Posts Tagged ‘short fiction’

Samuel R. Delany, Tales of Nevèrÿon (1979, 1988)

19 October 2008

The first volume of Delany’s Return to Nevèrÿon series, containing five stories and a preface and appendix situating this in relation to the supposed Kolhar manuscript, an incredibly early text translated into several languages. Here we play the literary game of situating your utopia in the past – the same way that Lord of the Rings can be hidden between ice ages. Nevèrÿon is is the line of no-places that include Erewhon (ahem, nohwere?), Nowhere and presumably Russ’s Whileaway.

What strikes me on rereading is how little happens until the second half of the volume – many of the stories are taken up with conversations and tales told by one character to another. And throughout there is the child’s garden of semiotics – I wish I’d reread “The Tale of Old Venn” before writing a piece on psychoanalysis and fantasy as it plays with penis envy and desiring the phallus; meanwhile we get a wonderful reversal of chapter two of Genesis, with the Fall the fault of ‘man, whose genitals are no left exposed and unprotected unlike woman’s.

I thought that initially only “The Tale of Gorgik” – a boy who becomes a slave but is rescued – would be relevant, but all the stories here are from 1976-1978, and so I can discuss them. It’s just as well because Gorgik’s sexuality is only glancingly dealt with in the first story – he sees someone wearing a collar, and is fascinated by it, later in the story he is the sexual toy of a woman (this sex toy thing is something Delany repeatedly returns to). In “The Tale of Small Sarg” there is the assumption that male slaves are fair game for female slave owners, and Gorgik assures him the same will hold true in their case. It is not until “The Tale of Dragons and Dreamers” that we see Gorgik and Sarg as slave liberators, and become more aware of a sexual linkage dependent on the voluntary wearing of the collar. This is consensual SM, but the seventies, still coy. Note also that we have been taught that “gorgi” is a child’s word for genitalia, which inevitably recolours our picture of Gorgik.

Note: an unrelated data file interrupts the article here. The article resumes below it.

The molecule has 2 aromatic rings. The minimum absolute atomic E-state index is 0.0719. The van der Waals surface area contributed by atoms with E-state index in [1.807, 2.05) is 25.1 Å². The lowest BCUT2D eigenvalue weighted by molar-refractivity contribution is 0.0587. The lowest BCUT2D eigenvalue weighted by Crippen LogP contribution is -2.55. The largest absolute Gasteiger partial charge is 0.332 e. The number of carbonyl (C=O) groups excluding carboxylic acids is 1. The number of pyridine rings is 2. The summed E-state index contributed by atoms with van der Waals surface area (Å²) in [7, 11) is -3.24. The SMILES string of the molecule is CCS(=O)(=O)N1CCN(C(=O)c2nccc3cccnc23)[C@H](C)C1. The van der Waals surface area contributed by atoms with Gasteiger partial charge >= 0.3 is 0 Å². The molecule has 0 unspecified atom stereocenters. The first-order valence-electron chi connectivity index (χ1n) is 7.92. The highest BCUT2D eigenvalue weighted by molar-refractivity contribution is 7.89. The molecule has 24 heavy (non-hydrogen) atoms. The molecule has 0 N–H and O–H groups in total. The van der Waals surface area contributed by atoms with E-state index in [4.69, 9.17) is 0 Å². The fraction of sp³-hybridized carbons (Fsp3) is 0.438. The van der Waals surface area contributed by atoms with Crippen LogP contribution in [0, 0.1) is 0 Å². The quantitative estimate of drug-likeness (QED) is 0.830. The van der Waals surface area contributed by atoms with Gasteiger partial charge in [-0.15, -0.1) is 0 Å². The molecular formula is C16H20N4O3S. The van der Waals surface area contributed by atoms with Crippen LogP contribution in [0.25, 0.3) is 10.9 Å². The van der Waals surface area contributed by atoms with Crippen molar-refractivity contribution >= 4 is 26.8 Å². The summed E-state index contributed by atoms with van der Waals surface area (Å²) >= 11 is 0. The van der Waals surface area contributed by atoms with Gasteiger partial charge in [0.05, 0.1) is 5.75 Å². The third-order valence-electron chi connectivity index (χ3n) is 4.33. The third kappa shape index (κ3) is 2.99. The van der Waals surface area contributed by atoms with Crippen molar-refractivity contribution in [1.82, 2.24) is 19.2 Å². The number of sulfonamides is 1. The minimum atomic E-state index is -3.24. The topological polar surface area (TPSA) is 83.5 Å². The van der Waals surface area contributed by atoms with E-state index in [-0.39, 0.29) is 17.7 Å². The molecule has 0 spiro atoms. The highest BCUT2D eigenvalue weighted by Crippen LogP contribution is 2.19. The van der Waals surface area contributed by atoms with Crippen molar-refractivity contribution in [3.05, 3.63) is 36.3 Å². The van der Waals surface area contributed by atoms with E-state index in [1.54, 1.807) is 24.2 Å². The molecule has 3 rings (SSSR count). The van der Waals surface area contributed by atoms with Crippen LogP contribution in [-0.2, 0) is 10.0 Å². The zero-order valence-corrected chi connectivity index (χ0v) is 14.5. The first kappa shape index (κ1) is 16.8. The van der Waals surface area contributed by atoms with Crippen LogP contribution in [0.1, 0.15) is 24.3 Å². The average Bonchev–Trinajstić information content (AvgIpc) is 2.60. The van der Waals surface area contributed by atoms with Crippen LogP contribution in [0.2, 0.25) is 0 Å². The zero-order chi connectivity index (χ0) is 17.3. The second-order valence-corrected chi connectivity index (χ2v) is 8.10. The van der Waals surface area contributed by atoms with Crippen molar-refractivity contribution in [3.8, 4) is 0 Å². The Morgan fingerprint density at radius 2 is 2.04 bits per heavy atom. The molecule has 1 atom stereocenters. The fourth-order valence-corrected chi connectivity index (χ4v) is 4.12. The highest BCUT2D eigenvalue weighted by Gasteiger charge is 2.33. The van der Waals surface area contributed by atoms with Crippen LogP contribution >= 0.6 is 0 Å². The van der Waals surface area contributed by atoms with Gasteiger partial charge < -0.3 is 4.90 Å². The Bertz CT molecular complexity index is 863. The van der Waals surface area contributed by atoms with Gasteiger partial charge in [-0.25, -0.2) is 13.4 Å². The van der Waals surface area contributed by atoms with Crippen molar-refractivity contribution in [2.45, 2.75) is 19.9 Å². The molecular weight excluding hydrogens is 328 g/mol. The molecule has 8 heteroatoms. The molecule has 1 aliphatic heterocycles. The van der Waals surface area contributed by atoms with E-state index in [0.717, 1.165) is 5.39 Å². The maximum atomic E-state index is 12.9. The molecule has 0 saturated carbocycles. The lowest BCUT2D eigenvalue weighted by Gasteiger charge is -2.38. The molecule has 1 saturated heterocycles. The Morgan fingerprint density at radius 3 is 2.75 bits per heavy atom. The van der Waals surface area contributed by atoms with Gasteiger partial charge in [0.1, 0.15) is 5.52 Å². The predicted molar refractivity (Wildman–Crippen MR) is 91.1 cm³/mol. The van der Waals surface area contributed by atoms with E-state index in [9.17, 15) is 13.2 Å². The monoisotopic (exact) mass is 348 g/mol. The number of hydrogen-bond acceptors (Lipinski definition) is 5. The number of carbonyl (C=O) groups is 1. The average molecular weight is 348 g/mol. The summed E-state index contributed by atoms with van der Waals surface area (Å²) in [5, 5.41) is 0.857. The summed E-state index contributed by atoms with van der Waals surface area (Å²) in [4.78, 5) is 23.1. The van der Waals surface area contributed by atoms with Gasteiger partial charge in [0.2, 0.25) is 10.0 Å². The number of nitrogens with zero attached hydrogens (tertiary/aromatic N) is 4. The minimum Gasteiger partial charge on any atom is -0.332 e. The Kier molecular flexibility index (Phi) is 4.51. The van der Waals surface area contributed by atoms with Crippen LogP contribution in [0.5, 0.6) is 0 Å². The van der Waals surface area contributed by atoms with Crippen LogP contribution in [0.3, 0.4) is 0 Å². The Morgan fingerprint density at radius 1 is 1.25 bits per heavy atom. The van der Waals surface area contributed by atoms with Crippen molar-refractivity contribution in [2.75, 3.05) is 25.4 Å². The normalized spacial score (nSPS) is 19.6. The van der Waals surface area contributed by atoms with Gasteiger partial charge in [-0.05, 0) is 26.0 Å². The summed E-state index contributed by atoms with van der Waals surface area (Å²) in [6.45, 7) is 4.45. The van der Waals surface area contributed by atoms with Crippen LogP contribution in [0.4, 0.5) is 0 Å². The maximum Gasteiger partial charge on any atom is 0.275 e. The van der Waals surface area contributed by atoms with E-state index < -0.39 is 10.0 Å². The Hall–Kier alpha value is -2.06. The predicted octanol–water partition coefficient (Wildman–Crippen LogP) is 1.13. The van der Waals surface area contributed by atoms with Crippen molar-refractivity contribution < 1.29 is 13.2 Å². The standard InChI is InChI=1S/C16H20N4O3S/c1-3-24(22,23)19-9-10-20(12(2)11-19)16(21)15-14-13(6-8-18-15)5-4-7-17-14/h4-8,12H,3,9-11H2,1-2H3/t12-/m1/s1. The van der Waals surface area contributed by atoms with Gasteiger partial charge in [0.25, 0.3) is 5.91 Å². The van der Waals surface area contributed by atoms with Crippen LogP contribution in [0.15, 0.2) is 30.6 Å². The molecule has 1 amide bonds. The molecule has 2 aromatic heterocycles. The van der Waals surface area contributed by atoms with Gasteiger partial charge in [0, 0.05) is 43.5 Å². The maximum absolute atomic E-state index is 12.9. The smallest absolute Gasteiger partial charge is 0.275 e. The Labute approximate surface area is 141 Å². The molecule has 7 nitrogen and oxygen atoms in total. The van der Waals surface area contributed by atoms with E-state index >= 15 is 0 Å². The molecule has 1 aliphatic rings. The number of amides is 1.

There is also the sense that the volume is a metafantasy – not just in the apparatus which in subsequent volumes mixes real and false authors, but in the focus on the shift in culture from preliterate to literate, from barter to token economies, and a knowing awareness of the power of words to enslave. It’s as if the unexamined assumptions of fantasy mechanics become the engine for the (limited) mechanics of the plot.

Further Reading

Danylyshen, Darren. “Where Theory Meets Science Fiction: The Conjoining of Traditional Fantasy with Theoretical Structures in Samuel R. Delany’s Neveryon Series, Or: The Tale of the Iron Ring.” Journal of the Fantastic in the Arts 12.2 (2001): 157-167.

Erisman, W.E. “Inverting the Ideal World, Carnival and the Carnivalesque in Contemporary Utopian Science-Fiction.” Extrapolation 36.4 (1995): 333-44.

Fitting, Peter. “So We All Became Mothers – New Roles For Men in Recent Utopian Fiction.” Science Fiction Studies 12.2 (1985): 156-183.

James, Ken. “Subverted Equations: G. Spencer Brown’s Laws of Form and Samuel R. Delany’s Analytics of Attention.” Ash of Stars: On the Writings of Samuel R. Delany. Ed. James Sallis. Jackson, MS: University Press of Mississippi, 1996. 189-214.